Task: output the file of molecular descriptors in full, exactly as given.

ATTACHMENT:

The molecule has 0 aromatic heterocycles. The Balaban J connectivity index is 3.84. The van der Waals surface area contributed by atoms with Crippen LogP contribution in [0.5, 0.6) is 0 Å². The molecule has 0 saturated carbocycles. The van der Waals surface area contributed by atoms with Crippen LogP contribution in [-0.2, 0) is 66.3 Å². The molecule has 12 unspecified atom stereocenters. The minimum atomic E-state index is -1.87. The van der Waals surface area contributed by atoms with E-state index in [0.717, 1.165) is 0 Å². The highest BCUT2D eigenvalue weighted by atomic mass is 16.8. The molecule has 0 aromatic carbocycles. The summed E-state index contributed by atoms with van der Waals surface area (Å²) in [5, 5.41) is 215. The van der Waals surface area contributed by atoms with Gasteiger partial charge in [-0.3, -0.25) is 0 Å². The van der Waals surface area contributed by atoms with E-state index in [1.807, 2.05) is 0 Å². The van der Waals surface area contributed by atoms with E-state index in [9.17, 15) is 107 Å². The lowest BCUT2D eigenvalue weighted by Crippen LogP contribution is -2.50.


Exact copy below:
The molecule has 0 aromatic heterocycles. The Balaban J connectivity index is 3.84. The van der Waals surface area contributed by atoms with Crippen LogP contribution in [0.5, 0.6) is 0 Å². The molecule has 0 saturated carbocycles. The van der Waals surface area contributed by atoms with Crippen LogP contribution in [-0.2, 0) is 66.3 Å². The molecule has 12 unspecified atom stereocenters. The minimum atomic E-state index is -1.87. The van der Waals surface area contributed by atoms with E-state index in [0.717, 1.165) is 0 Å². The highest BCUT2D eigenvalue weighted by atomic mass is 16.8. The molecule has 0 aromatic carbocycles. The summed E-state index contributed by atoms with van der Waals surface area (Å²) in [5, 5.41) is 215. The van der Waals surface area contributed by atoms with Gasteiger partial charge in [-0.3, -0.25) is 0 Å². The van der Waals surface area contributed by atoms with E-state index in [1.807, 2.05) is 0 Å². The van der Waals surface area contributed by atoms with E-state index in [9.17, 15) is 107 Å². The lowest BCUT2D eigenvalue weighted by Crippen LogP contribution is -2.50.